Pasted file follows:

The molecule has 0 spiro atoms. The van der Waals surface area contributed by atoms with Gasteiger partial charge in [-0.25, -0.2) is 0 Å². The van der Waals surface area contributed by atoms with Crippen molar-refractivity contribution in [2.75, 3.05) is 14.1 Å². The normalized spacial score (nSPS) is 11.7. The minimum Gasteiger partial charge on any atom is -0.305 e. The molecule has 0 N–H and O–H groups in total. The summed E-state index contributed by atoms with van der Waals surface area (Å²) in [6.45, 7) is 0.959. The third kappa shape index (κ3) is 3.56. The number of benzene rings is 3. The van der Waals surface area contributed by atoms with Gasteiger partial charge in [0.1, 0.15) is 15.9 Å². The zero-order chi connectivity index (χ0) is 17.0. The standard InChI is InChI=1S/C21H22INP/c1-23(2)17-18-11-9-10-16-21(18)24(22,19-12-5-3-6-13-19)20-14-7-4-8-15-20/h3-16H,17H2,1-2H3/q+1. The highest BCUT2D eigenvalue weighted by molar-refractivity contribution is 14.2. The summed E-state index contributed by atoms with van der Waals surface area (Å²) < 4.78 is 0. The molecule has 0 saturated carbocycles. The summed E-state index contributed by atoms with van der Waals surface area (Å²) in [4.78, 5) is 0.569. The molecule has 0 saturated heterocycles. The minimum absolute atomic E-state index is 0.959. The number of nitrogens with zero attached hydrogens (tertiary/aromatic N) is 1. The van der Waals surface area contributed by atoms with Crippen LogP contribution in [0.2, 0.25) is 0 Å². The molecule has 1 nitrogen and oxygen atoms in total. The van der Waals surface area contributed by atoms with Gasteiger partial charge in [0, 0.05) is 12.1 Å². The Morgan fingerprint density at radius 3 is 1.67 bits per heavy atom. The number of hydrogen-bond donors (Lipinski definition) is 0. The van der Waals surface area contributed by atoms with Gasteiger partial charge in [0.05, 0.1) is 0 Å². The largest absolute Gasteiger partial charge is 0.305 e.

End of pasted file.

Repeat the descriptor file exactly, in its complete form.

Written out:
The molecule has 0 spiro atoms. The van der Waals surface area contributed by atoms with Gasteiger partial charge in [-0.25, -0.2) is 0 Å². The van der Waals surface area contributed by atoms with Crippen molar-refractivity contribution in [2.75, 3.05) is 14.1 Å². The normalized spacial score (nSPS) is 11.7. The minimum Gasteiger partial charge on any atom is -0.305 e. The molecule has 0 N–H and O–H groups in total. The summed E-state index contributed by atoms with van der Waals surface area (Å²) in [6.45, 7) is 0.959. The third kappa shape index (κ3) is 3.56. The number of benzene rings is 3. The van der Waals surface area contributed by atoms with Gasteiger partial charge in [0.1, 0.15) is 15.9 Å². The zero-order chi connectivity index (χ0) is 17.0. The standard InChI is InChI=1S/C21H22INP/c1-23(2)17-18-11-9-10-16-21(18)24(22,19-12-5-3-6-13-19)20-14-7-4-8-15-20/h3-16H,17H2,1-2H3/q+1. The highest BCUT2D eigenvalue weighted by molar-refractivity contribution is 14.2. The summed E-state index contributed by atoms with van der Waals surface area (Å²) < 4.78 is 0. The molecule has 0 saturated carbocycles. The summed E-state index contributed by atoms with van der Waals surface area (Å²) in [4.78, 5) is 0.569. The molecule has 0 saturated heterocycles. The minimum absolute atomic E-state index is 0.959. The number of nitrogens with zero attached hydrogens (tertiary/aromatic N) is 1. The van der Waals surface area contributed by atoms with Crippen LogP contribution in [0.2, 0.25) is 0 Å². The molecule has 1 nitrogen and oxygen atoms in total. The van der Waals surface area contributed by atoms with Gasteiger partial charge in [0, 0.05) is 12.1 Å². The Morgan fingerprint density at radius 3 is 1.67 bits per heavy atom. The number of hydrogen-bond donors (Lipinski definition) is 0. The van der Waals surface area contributed by atoms with Gasteiger partial charge in [0.05, 0.1) is 0 Å². The largest absolute Gasteiger partial charge is 0.305 e.